José Medina, Walter Dill Scott Professor of Philosophy at Northwestern University, kicked off our series of Short-term Visiting Fellows lectures for the 2021 – 2022 academic year on September 22nd and 23rd as the first of our three Whitney J. Oates Visiting Fellows in the Humanities Council and the Department of Philosophy. Medina said he was giving the lectures in honor of his friend and colleague Professor Charles Mills, author of the seminal philosophy text “The Racial Contract,” who had passed away earlier that week.
Known for his work in critical race theory, feminist and queer theory, political philosophy, communication theory and social epistemology, Medina’s first lecture provided an analysis of epistemic oppression as a group phenomenon – arguing that it happens simultaneously at both the level of social interaction and at the institutional level – and that resisting such epistemic oppression requires what he calls epistemic activism: resistant collective epistemic action aimed at changing both group dynamics and institutional arrangements.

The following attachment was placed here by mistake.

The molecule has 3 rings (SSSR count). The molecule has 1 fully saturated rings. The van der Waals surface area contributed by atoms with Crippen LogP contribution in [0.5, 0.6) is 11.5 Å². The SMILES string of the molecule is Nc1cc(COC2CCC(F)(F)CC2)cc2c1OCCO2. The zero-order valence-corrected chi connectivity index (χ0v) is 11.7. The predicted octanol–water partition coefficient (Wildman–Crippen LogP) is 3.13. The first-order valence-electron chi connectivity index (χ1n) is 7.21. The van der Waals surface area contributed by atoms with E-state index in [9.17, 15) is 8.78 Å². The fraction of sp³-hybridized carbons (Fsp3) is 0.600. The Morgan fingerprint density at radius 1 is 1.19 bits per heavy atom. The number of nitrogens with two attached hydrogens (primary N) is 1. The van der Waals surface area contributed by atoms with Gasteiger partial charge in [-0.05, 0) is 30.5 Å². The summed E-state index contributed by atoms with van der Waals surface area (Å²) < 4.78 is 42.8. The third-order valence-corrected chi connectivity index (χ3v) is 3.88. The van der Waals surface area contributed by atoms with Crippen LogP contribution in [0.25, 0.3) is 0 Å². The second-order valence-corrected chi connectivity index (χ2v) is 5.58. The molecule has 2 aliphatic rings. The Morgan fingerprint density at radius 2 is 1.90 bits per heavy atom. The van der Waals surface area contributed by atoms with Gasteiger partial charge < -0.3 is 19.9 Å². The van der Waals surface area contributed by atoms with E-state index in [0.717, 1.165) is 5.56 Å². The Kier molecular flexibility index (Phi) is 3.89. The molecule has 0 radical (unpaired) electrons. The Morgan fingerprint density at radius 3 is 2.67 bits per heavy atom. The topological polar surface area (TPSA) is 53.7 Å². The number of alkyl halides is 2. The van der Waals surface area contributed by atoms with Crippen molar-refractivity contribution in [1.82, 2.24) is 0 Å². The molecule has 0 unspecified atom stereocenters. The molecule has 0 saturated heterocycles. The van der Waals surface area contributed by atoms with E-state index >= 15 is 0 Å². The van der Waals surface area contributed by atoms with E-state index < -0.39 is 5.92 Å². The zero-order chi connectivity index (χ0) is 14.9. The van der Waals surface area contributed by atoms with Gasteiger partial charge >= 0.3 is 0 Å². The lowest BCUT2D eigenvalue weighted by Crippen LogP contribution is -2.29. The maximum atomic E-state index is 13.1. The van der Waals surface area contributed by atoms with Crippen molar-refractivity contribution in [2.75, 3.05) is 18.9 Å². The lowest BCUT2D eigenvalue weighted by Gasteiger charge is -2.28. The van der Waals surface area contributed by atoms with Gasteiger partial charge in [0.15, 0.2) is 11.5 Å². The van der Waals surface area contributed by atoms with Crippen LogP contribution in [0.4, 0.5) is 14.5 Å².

Building on the arguments put forth in his first lecture, Medina’s second lecture, “Protest, Silencing, and Solidarity,” focused on the Black Lives Matter movement to analyze the expressive power of street protests, the different ways in which such protests are silenced, and ways of resisting silencing through epistemic activism.
The lectures were also co-sponsored by the Program in Latin American Studies.